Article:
Postmarketing surveillance of levofloxacin (LVFX) has been conducted continuously since 1992. The present survey was performed to investigate in vitro susceptibility of recent clinical isolates in Japan to 30 selected antibacterial agents, focusing on fluoroquinolones (FQs). The common respiratory pathogens Streptococcus pyogenes, Streptococcus pneumoniae, Moraxella catarrhalis, and Haemophilus influenzae continue to show a high susceptibility to FQs. In contrast, widely-prevailing resistance to macrolides was markedly noted among S. pneumoniae and S. pyogenes. Regarding H. influenzae, the prevalence of β-lactamase-negative ampicillin-resistant isolates has been increasing year by year (25.8% in 2002, 40.0% in 2004, 50.1% in 2007, and 57.9% in 2010). Enterobacteriaceae showed high susceptibility to FQs, however, prevalence of LVFX-resistant Escherichia coli, including intermediate resistance, was 29.3%, showing an increase over time. Nevertheless, the increase in the prevalence of LVFX-resistant E. coli isolates has slowed since 2007 (8.2% in 2000, 11.8% in 2002, 18.8% in 2004, 26.2% in 2007, and 29.3% in 2010), suggesting the influence of LVFX 500 mg tablets since its approval in 2009. Another Enterobacteriaceae member, Klebsiella pneumoniae, showed low resistance to FQs, in contrast with E. coli. In methicillin-resistant Staphylococcus aureus (MRSA), the percentage of FQ-susceptible isolates was low, at 51.6% for susceptibility to sitafloxacin, and at only around 10% for susceptibility to other FQs. However, methicillin-susceptible S. aureus (MSSA) isolates were highly susceptible to FQs, with the percentage ranging from 88.5% to 99.1%. The prevalence of FQs-resistant isolates in methicillin-resistant coagulase-negative staphylococci was higher than that in methicillin-susceptible coagulase-negative staphylococci, although it was lower than the prevalence of FQ-resistance in MRSA. The prevalence of FQs-resistant Pseudomonas aeruginosa isolates derived from urinary tract infections (UTIs) was 15.4-21.3%, higher than the prevalence of 6.1-12.3% in P. aeruginosa isolates from respiratory tract infections (RTIs). While this trend was consistent with the results of previous surveillance, gradual decreases were noted in the prevalence of FQ-resistant P. aeruginosa isolates derived from UTIs. The prevalence of multidrug-resistant P. aeruginosa was 2.3% among isolates derived from UTIs and 0.3% among isolates from RTIs, a decrease from the results of 2007, Acinetobacter spp. showed high susceptibility to FQs. Imipenem-resistant Acinetobacter baumannii, which is currently an emerging issue, was detected at a prevalence of 2.4% (13 isolates). Neisseria gonorrhoeae showed a high resistance of 81.3-82.5%, to FQs. Ceftriaxone (CTRX) continued to show 100% susceptibility until 2007, but the present survey revealed the advent of resistance to CTRX in some clinical isolates. The result of the present survey indicated that although methicillin-resistant staphylococci, Enterococcus faecium, P. aeruginosa from UTIs, N. gonorrhoeae, and E. coli showed resistance of about 20% or more (19.5-89.2%) against the FQs which have been used clinically for over 17 years, the trends observed were similar to the results of previous surveillance. While FQ resistance has been prevailing in E. coli, E. coli still shows more than 70% susceptibility to FQs. The other bacterial species maintained high susceptibility rates of greater than 80%, against FQs.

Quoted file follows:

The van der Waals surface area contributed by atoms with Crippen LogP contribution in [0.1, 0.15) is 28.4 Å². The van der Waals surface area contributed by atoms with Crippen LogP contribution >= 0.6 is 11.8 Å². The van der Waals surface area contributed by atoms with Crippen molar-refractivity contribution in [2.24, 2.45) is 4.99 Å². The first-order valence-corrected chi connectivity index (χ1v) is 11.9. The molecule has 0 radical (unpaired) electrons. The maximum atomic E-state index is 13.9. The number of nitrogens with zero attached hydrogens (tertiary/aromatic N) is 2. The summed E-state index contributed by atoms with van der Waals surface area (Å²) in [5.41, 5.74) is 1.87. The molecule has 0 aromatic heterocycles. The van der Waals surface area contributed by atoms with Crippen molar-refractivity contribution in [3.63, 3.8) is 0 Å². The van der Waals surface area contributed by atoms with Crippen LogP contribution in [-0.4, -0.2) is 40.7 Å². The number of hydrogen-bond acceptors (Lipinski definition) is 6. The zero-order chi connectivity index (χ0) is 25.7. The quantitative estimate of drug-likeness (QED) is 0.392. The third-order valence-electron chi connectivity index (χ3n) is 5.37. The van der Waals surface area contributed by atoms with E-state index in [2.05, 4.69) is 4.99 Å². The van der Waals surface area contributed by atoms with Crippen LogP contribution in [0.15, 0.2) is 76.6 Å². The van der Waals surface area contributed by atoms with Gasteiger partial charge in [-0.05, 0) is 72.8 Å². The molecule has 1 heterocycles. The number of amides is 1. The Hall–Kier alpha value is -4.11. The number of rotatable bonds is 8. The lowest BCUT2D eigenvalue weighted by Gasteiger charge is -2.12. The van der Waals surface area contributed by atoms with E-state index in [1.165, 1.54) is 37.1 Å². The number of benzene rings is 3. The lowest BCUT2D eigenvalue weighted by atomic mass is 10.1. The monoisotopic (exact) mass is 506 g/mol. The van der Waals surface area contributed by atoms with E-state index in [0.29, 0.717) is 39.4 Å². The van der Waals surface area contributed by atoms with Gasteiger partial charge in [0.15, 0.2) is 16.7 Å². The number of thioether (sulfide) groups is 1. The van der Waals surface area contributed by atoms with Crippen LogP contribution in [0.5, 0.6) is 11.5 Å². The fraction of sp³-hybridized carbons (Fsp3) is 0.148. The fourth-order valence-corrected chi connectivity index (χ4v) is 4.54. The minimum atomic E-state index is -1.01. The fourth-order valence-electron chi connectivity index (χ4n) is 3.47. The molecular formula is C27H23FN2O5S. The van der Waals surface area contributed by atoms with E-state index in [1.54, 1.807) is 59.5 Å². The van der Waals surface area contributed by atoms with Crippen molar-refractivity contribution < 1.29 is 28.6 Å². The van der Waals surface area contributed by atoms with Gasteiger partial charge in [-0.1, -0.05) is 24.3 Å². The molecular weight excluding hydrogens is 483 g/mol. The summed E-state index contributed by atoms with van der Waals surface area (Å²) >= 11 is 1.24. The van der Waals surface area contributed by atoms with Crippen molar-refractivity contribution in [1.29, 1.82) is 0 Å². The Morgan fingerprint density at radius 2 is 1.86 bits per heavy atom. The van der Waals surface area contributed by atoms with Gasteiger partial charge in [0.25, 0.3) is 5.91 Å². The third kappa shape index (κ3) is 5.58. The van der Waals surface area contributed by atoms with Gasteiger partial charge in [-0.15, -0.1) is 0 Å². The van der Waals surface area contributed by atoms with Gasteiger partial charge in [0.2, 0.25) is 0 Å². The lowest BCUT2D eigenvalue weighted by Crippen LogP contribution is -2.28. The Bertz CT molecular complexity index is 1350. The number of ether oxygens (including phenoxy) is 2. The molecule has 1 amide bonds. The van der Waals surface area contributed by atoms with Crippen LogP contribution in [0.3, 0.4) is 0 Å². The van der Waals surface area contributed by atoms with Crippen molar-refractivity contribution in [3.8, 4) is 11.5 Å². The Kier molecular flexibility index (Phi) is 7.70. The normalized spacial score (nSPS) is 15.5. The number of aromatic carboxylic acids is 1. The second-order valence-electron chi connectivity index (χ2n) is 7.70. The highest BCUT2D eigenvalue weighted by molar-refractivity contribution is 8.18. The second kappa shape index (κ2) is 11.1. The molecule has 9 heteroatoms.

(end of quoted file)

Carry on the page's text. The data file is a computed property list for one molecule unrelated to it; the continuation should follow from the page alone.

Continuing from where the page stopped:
|Number of pages||26|
|Journal||Japanese Journal of Antibiotics|
|Publication status||Published - Jun 1 2012|
ASJC Scopus subject areas
- Microbiology (medical)
- Pharmacology (medical)
- Infectious Diseases